Most clients initially engaged their Financial Advisor for their expertise in growing assets so they could retire comfortably. However, with almost 10,000 Baby Boomers retiring each day, advisors must come to understand the different issues, and related financial impacts, their clients will face as the aging process continues such as:

  • Increased likelihood of medical emergencies
  • Exorbitant costs of long-term assisted or skilled care
  • The physical, emotional & financial toll when caring for an aging loved one

Because of these issues, advisors need to shift their investment approach from asset growth to one of asset preservation, making sure clients don’t outlive their financial resources.

Research has also shown (Advisor 2020 GAMA) that retiring baby boomers have turned from seeking pure asset management services from their advisors to desiring a more holistic,” life-management” approach. Every day they see ads from robo-advisors offering to manage their money for a fraction of what they are paying their current advisors.  As result they are looking for more than just pure investment returns and are starting to ask the question “What is my advisor doing for me?”

Financial services industry consultant, Bob Veres, in his book, The New Profession, has predicted that the traditional financial advisor who focuses his practice on building assets under management and charging a fee based on the total may soon start to lose market share.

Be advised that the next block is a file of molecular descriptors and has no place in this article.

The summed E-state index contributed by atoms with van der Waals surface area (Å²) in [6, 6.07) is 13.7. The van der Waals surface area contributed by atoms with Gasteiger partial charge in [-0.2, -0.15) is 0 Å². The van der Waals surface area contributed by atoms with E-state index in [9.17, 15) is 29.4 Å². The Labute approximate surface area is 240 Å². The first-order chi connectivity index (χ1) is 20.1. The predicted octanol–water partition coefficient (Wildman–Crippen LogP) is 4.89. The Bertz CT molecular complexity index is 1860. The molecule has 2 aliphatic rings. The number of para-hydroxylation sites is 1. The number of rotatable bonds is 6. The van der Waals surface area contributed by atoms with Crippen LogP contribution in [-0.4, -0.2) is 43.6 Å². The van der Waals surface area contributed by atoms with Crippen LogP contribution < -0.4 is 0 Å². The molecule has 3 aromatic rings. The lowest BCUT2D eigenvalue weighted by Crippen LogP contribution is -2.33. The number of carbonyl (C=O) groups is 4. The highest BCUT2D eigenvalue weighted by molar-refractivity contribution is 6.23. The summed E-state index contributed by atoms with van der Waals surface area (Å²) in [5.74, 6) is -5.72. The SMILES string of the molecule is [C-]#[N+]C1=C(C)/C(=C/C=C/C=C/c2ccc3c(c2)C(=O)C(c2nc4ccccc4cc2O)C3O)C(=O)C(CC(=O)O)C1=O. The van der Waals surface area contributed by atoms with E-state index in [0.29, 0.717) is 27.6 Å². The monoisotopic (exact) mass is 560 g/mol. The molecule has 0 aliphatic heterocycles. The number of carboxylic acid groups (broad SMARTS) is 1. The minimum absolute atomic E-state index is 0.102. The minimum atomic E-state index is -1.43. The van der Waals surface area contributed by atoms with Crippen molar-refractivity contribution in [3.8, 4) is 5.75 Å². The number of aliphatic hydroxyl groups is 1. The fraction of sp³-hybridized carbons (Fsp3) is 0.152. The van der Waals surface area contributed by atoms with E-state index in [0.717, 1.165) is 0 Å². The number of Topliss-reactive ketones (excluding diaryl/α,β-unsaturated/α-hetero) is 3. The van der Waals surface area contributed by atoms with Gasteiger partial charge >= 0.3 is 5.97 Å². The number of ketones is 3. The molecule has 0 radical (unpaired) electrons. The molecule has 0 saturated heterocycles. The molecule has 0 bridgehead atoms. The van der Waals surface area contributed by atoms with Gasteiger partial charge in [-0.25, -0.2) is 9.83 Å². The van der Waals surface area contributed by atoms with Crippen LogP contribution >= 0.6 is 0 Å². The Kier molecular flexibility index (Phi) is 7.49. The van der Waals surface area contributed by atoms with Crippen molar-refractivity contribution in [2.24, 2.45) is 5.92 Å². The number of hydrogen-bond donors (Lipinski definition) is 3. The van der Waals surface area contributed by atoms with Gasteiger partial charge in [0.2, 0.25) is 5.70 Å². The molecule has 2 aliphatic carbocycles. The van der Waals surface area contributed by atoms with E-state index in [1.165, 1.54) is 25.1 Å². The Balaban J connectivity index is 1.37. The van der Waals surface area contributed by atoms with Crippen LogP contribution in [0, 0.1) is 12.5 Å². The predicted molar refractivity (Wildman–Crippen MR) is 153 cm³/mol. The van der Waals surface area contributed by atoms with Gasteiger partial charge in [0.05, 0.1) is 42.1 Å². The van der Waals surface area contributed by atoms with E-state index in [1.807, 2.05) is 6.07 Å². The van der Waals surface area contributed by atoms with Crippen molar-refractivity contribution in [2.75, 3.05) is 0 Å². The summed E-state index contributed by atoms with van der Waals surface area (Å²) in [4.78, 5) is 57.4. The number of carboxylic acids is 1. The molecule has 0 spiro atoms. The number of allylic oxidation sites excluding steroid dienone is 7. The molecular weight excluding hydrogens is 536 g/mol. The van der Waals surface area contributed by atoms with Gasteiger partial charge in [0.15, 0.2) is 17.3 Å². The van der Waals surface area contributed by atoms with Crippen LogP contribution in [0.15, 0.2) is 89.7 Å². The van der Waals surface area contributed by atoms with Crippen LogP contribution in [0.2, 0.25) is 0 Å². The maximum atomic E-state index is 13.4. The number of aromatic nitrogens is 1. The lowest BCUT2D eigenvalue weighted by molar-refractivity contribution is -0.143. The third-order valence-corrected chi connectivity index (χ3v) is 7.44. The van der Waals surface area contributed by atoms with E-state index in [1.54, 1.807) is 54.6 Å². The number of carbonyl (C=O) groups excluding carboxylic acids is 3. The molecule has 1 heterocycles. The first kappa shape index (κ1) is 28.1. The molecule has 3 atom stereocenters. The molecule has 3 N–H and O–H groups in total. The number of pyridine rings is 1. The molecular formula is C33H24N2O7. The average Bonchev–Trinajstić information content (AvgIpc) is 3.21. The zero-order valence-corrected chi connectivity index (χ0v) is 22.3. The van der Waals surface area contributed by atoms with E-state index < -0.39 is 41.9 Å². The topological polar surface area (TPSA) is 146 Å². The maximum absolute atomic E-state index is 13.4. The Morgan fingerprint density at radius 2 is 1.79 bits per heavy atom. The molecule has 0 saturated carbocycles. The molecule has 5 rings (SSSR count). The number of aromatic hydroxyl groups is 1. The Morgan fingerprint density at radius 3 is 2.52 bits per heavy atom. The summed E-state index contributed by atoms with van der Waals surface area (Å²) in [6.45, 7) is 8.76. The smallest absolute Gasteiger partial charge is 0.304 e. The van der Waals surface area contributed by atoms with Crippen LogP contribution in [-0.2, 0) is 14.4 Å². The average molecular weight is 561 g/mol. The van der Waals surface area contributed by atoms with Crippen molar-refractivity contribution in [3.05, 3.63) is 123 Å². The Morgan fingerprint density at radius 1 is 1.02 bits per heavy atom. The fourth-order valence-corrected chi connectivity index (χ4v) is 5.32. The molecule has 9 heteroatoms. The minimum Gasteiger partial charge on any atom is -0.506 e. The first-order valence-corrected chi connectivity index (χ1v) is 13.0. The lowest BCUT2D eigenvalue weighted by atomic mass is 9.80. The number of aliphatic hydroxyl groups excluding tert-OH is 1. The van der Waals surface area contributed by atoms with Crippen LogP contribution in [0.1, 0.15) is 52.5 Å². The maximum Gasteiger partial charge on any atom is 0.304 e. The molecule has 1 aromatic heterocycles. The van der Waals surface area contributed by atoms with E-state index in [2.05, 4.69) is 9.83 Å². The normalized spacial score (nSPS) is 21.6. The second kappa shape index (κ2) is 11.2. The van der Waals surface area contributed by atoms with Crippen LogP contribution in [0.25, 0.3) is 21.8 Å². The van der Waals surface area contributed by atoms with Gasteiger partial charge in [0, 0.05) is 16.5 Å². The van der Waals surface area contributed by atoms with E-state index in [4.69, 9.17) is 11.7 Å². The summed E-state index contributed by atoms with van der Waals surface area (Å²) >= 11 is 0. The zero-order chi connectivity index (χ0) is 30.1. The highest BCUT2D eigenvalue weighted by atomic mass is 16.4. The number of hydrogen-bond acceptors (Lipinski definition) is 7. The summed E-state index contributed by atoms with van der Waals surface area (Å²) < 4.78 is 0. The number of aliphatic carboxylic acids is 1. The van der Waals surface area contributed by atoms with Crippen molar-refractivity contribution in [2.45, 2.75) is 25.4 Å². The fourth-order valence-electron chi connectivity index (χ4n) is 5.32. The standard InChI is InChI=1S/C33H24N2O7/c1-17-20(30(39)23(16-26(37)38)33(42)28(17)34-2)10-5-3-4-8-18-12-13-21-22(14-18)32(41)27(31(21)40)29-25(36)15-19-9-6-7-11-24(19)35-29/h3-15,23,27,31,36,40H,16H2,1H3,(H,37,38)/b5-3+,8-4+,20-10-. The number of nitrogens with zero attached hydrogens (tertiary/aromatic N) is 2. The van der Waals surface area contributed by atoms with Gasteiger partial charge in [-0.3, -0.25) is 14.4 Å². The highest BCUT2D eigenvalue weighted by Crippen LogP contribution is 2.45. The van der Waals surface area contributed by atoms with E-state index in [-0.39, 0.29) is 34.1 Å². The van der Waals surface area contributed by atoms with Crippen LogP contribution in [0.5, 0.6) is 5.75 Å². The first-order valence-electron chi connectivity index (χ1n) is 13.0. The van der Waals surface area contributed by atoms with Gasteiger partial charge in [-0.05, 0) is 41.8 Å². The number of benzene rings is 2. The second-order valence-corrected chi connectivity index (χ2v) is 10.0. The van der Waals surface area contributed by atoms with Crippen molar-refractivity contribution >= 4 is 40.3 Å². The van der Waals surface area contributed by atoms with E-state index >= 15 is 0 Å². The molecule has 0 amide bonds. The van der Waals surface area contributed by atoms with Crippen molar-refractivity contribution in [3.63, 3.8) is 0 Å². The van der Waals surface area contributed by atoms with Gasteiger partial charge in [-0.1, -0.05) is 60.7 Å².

Veres also states that “Professional Financial Planning is reaching the evolutionary stagewhere the individuals who genuinely care for and about their clients are capturing the public’s mindshare and market share.”  In the future, financial advisors may look more like a financial coach or financial therapist.

Unfortunately, most advisors have never been trained to deal with the issues of aging. They have not spent time helping their clients develop a long-term care plan nor are they aware of the agencies and services available to their clients who are beginning to have health concerns.   They have stayed far away from any discussions of end of life planning or strategies to transfer assets to their children.

Compounding this, America’s 65 and older population will nearly double in the next three decades resulting in the largest wealth transfer in the county’s history; approximately $40 trillion will be handed down to the next generation by 2050.   However, statistics also show that 75% of adult children have never met their parent’s Financial Advisor and, more so, over 90% of offspring leave their parent’s advisor upon receiving their inheritance.

In order to help financial planners capitalize on these trends, the founders of Plan4Life have created the Certified Elder Planning Specialist  program specifically to educate practitioners on the unique needs of their aging clientele along with providing the skills needed to enhance & expand the advisor/client relationship.

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